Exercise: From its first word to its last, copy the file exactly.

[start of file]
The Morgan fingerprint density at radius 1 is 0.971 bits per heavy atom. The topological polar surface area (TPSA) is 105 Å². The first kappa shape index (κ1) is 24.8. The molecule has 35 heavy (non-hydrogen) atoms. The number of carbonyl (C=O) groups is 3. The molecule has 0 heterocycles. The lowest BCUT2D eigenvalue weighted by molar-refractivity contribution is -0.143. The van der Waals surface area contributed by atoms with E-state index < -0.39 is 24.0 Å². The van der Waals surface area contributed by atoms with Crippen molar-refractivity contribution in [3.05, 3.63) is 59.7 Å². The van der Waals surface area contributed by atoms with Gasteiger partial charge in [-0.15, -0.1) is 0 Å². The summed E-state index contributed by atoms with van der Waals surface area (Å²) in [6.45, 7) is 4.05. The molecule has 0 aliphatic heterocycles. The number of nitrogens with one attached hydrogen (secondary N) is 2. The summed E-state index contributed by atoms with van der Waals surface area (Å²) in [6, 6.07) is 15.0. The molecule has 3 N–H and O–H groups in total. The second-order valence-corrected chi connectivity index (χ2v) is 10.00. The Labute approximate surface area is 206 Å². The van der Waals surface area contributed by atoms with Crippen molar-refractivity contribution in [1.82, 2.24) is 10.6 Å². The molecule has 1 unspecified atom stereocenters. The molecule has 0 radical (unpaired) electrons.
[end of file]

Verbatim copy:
The Morgan fingerprint density at radius 1 is 0.971 bits per heavy atom. The topological polar surface area (TPSA) is 105 Å². The first kappa shape index (κ1) is 24.8. The molecule has 35 heavy (non-hydrogen) atoms. The number of carbonyl (C=O) groups is 3. The molecule has 0 heterocycles. The lowest BCUT2D eigenvalue weighted by molar-refractivity contribution is -0.143. The van der Waals surface area contributed by atoms with E-state index < -0.39 is 24.0 Å². The van der Waals surface area contributed by atoms with Crippen molar-refractivity contribution in [3.05, 3.63) is 59.7 Å². The van der Waals surface area contributed by atoms with Gasteiger partial charge in [-0.15, -0.1) is 0 Å². The summed E-state index contributed by atoms with van der Waals surface area (Å²) in [6.45, 7) is 4.05. The molecule has 0 aliphatic heterocycles. The number of nitrogens with one attached hydrogen (secondary N) is 2. The summed E-state index contributed by atoms with van der Waals surface area (Å²) in [6, 6.07) is 15.0. The molecule has 3 N–H and O–H groups in total. The second-order valence-corrected chi connectivity index (χ2v) is 10.00. The Labute approximate surface area is 206 Å². The van der Waals surface area contributed by atoms with Crippen molar-refractivity contribution in [1.82, 2.24) is 10.6 Å². The molecule has 1 unspecified atom stereocenters. The molecule has 0 radical (unpaired) electrons.